• Australia Battles

    Australia Battles
    (Picture: The wounded at the Battle of Passchendaele) In 1917 Australia was involved in many different wars at different places, here is a list of places Australia was fighting at in 1917: in March at Bapaume, in May and June at Bullecourt and Messines. From September to November in the battle of the Ypres offensive at Menin Road, Polygon Wood, Broodseinde, Poelcapelle and Passchendaele.
  • Barrage

    (Picture: A map of the Western Front) From the spring of 1917, Barrage had become a major tactic of fighting the Germans. ‘Barrage’ was when the machines guns were shot over head and indirectly at the opposition to scare them so that the allied teams could move forward. Barrage was famously used on the Western Front; they were used as support attacks or used in counter attacks. But after a while the Germans realised there tactic and began using it themselves
  • Hindenburg Line

    Hindenburg Line
    (Pictures: The Hindenburg Line) The first battle of Bullecourt took place in April 1917 was to attack the Germans “Hindenburg Line’. This was where the Germans had a huge defensive line and was also the place that tanks where first used in battle. The tanks were unreliable when it was first used for the circumstance they were being used in at the Western Front. Either way the Australians got into the German trenches.
  • The Germans are Coming, The Germans are Coming!

    The Germans are Coming, The Germans are Coming!
    (Picture: A German Submarine) In July 1917 the Battle of Passchendaele began, this battle was also known as the Third Battle of Ypres. It was based in the western region of Flanders in Belgium. The objective for this battle was to get into enemy lines so they could get into the Belgium coast. This was they could get into ports and bays; this could let them get into the German Submarine bases.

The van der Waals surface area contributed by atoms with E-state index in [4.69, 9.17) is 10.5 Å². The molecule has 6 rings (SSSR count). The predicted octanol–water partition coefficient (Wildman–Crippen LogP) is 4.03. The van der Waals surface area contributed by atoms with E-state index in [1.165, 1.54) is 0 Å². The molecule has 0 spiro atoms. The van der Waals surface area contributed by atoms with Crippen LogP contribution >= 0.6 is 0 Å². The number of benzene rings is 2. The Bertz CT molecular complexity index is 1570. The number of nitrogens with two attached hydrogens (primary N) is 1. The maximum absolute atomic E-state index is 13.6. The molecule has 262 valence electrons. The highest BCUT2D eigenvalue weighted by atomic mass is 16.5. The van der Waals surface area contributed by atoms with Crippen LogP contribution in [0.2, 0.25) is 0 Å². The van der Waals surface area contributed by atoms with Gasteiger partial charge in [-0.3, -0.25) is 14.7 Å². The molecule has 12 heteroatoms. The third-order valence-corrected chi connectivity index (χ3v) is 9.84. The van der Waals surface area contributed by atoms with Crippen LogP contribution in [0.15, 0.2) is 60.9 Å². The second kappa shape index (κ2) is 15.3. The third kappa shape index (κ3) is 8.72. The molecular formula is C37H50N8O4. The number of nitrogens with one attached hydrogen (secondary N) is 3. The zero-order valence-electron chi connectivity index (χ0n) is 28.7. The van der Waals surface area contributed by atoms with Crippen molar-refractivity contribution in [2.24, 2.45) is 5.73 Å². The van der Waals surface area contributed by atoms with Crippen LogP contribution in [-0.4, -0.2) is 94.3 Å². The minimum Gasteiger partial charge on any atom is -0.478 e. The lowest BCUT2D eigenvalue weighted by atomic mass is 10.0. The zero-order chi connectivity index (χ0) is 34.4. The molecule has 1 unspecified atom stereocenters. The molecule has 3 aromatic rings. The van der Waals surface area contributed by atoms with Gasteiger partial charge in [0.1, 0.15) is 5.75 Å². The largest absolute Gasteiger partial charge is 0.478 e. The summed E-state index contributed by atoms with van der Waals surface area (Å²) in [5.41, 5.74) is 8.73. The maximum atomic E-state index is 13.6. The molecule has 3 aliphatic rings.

• Deaths A Fromelles

    Deaths A Fromelles
    (Picture: men in trenchs at the Battle of Fromelles) Because of a big loss in people while fighting at Fromelles on the Western front Australian had a big drop in the amount of men and had a lull in the amount of fighting. They had to wait for more men to come from Australia or Britain after training or from another war zone. It wasn’t until 1917 that Australia really jumped back into action. Please ignore day and month as it is inaccurate.
  • Spring offensive

    Spring offensive
    (Picture: Men at the German Spring offensive) In March and April 1918 the Australian corps played a big part in the defence of Amiens, Hazebrouck and Villers-Bretonneus, during a huge German attack in France and Belgium knowns as the Spring Offensive. In July 1918 the German offensive was halted and Allies mounted their own offensive.
  • Villers-Bretonneux

    (Picture: German Army on horse back) In 1918 Germany created a new offensive called “do-or-die” and tried to take over France all the way to Paris. They got as far as Villers-Bretonneux. This was where Australia stepped in, it fell upon two generals to fight for the town back. They planned a night attack and by the end of that bloody night on April 24 1918 they had taken back the town. This wining was known as “One of the Greatest Feats of War”.
  • The Hundred Days

    The Hundred Days
    (Picture: The place "The Hundred Days" occured) In August 1918, German Allied attack just east of Armiens was successful. Which included the Australian and Canadian Corps fighting side by side and Australia also engaging in several battles before driving Germany to defeat. This was called “The Hundred Days”. The Corps had been in reserve rebuilding when the Armistice was signed on the 11 of November 1918.
  • Black Day for the German Army

    Black Day for the German Army
    (Picture: Men at the Battle of Amiens) The battle of Amiens started on the 8th of August 1918. It was the battle that marked the end of the war and the last offensive the allies had to fight. This day is also known as the ‘Black Day for the German Army’, or the ‘Hundred Days Offensive’. During this time German armies were penetrated by the enemy and they were forced to move back and continued doing this until the Germans where back to where they were in the beginning of the war.
  • Armistice

    (Picture: News paper article on Germany signing the Armistice) Australia was famous for their open war and surprise attacks. A month after the attack on Villers- Bretonneux they did several more because this would drive the Germans back further. And on November 11 1918 the Germans were forced to sign the papers of Armistice.